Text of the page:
The particles making building cladding fire-safe
Inspired by the insulation on a humble electrical cable, researchers and industry have found that tiny ceramic particles can make plastic-backed cladding fire-safe
How do you make a light-weight cladding material that doesn’t catch fire?
It’s a question the building industry globally is wrestling with in the wake of the 2017 Grenfell Tower blaze in London, that cost the lives of 72 people.
But according to University of Melbourne research, the answer is under your desk in the plastic insulation around the electrical cable powering your computer.
The cladding on the Grenfell Tower was a widely-used, plastic-backed aluminium that is being blamed for how quickly the fire spread, as the polyethylene core melted and then combusted.
Various building codes have since tightened up on the use of combustible cladding, and bans on cladding comprised of greater than 30 per cent polyethylene have recently been introduced in two Australian states - New South Wales and Victoria.
The new codes make it virtually impossible for any plastic-backed cladding to pass combustion tests, leaving the industry facing much higher cladding costs. Cladding typically accounts for 10 to 30 percent of a high-rise building’s total costs.
Cladding is preferably light weight; the secret is to use organic (carbon-based) composite materials like plastic, but organic materials by their nature are combustible. Non-combustible materials like steel, ceramic tiles or concrete are much heavier and involve significantly higher material and installation costs.
So, when construction materials company Envirosip approached Dr Kate Nguyen, research leader at the University of Melbourne’s Innovative Fire Engineering Group, to develop a cost-effective, non-combustible, light-weight cladding material - her first thought was that it was impossible.
Dr Nguyen had already done some research showing that when particles of clay and ceramic resin are incorporated inside a plastic composite they can effectively stop the material from combusting. But, she says, the high costs involved currently makes the technology impractical.
Instead, she went searching for ideas in the research literature and it was here she discovered that the answer might be in the way electrical cables are insulated.
“Instead of using the ceramic resin that I’d been looking at, the plastic insulation around electrical cables uses tiny ceramic particles that effectively do the same thing,” says Dr Nguyen.
“At high temperatures, the ceramic particles activate and chemically interact with each other, forming and spreading a heat-resistant network through the material.”
Of course, cladding needs to be able to withstand much higher temperatures than the insulation around electrical copper wires – 750°C to be exact. But, in cooperation with Envirosip and a third-party chemical company, Dr Nguyen began experimenting with different ceramic particles at the University’s own testing furnace at Creswick, north west of Melbourne.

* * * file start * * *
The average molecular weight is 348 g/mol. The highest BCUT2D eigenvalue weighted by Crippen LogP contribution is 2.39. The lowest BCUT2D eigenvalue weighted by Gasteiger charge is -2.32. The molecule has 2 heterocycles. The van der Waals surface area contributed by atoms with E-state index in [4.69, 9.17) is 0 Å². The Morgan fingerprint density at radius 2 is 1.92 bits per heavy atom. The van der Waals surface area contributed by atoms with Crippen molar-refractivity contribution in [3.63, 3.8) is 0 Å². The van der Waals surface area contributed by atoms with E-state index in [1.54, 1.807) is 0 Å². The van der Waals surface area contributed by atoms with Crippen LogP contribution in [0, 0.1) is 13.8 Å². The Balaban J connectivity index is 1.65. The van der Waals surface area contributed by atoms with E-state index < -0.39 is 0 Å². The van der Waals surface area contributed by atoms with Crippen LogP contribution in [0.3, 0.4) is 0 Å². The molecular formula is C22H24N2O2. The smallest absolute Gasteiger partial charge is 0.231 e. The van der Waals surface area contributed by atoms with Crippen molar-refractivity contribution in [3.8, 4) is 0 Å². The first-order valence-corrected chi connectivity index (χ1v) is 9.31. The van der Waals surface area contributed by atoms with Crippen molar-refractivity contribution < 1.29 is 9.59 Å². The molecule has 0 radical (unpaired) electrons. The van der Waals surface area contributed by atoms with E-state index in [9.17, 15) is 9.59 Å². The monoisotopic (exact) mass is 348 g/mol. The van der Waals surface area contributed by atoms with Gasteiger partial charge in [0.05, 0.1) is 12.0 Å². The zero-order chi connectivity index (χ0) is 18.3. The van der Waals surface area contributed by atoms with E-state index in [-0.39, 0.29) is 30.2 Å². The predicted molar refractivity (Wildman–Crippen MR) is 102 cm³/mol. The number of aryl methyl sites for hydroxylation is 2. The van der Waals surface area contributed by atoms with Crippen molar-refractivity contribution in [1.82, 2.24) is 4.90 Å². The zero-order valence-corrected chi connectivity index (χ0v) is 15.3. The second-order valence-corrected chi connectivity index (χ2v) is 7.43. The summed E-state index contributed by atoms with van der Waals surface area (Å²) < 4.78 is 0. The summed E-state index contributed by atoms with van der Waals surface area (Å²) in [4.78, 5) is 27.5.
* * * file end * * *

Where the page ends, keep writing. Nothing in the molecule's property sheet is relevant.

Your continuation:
After several false starts, Dr Nguyen and her partners came up with a formulated material that passed the test.
“When it passed I was excited, of course, but I immediately started panicking because I knew it might just be a mistake – independent testing sites are required to test materials at least five times before they can be approved.
“But even after it passed the fifth test I still couldn’t quite believe it, so I turned to my research assistant and said we’d better do a sixth one just to be sure.”
She needn’t have bothered.
An independent testing facility approved by the National Association of Testing Authorities later came up with exactly the same results. The product not only achieved the Australian combustibility standard AS1530.1:1994 (R2016), but also the more exacting ISO1182:2010 standard that is used internationally.
“I was really nervous because when I arrived they kept telling me about all the times they’d had samples fail. But when we passed the first test I knew we had something that would work – it was a great feeling.”
The material itself is light weight and feels like a compressed-powder. A pale grey colour, the tiny ceramic particles appear as dark specks. At high temperatures these particles blend with the rest of the material, turning it a dark grey and rendering it non-combustible.
The research team is working further on a sprayable form of the material as a non-combustible membrane.
Envirosip and the University of Melbourne will now work to commericalise the development work, which has been carried out as part of the Australian Research Council’s Centre for Advanced Manufacturing of Prefabricated Housing.
“When you are doing research, not all ideas will become successful. To go from success to commercialisation is another big step as well, but we believe we have developed something special that will be significant for the industry.”
Dr Nguyen presented her research at the Fire Safety and Cladding conference in Sydney on 20 November, 2018.
Banner Image: Sarah Fisher, University of Melbourne